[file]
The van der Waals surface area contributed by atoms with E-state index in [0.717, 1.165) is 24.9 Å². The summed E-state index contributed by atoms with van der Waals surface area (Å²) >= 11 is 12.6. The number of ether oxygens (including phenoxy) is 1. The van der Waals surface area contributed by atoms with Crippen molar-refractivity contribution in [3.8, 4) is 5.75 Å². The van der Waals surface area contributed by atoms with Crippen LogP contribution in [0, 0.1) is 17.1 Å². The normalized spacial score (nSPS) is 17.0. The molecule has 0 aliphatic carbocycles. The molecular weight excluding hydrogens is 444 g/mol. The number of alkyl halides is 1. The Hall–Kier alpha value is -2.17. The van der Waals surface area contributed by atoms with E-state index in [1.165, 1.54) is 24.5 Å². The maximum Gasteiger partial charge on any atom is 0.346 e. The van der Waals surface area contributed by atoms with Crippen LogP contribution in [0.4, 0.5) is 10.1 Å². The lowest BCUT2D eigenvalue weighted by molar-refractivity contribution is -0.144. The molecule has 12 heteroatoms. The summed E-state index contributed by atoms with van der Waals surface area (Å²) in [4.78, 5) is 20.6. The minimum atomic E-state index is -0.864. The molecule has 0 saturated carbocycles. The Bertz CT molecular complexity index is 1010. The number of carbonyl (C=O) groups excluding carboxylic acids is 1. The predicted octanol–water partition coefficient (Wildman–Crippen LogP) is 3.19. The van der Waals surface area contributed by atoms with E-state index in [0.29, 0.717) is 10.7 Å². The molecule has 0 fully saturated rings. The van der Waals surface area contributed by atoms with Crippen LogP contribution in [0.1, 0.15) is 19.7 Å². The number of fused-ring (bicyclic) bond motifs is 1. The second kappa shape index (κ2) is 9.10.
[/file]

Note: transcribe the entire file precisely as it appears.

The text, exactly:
The van der Waals surface area contributed by atoms with E-state index in [0.717, 1.165) is 24.9 Å². The summed E-state index contributed by atoms with van der Waals surface area (Å²) >= 11 is 12.6. The number of ether oxygens (including phenoxy) is 1. The van der Waals surface area contributed by atoms with Crippen molar-refractivity contribution in [3.8, 4) is 5.75 Å². The van der Waals surface area contributed by atoms with Crippen LogP contribution in [0, 0.1) is 17.1 Å². The normalized spacial score (nSPS) is 17.0. The molecule has 0 aliphatic carbocycles. The molecular weight excluding hydrogens is 444 g/mol. The number of alkyl halides is 1. The Hall–Kier alpha value is -2.17. The van der Waals surface area contributed by atoms with E-state index in [1.165, 1.54) is 24.5 Å². The maximum Gasteiger partial charge on any atom is 0.346 e. The van der Waals surface area contributed by atoms with Crippen LogP contribution in [0.4, 0.5) is 10.1 Å². The lowest BCUT2D eigenvalue weighted by molar-refractivity contribution is -0.144. The molecule has 12 heteroatoms. The summed E-state index contributed by atoms with van der Waals surface area (Å²) in [4.78, 5) is 20.6. The minimum atomic E-state index is -0.864. The molecule has 0 saturated carbocycles. The Bertz CT molecular complexity index is 1010. The number of carbonyl (C=O) groups excluding carboxylic acids is 1. The predicted octanol–water partition coefficient (Wildman–Crippen LogP) is 3.19. The van der Waals surface area contributed by atoms with E-state index in [0.29, 0.717) is 10.7 Å². The molecule has 0 fully saturated rings. The van der Waals surface area contributed by atoms with Crippen LogP contribution in [0.1, 0.15) is 19.7 Å². The number of fused-ring (bicyclic) bond motifs is 1. The second kappa shape index (κ2) is 9.10.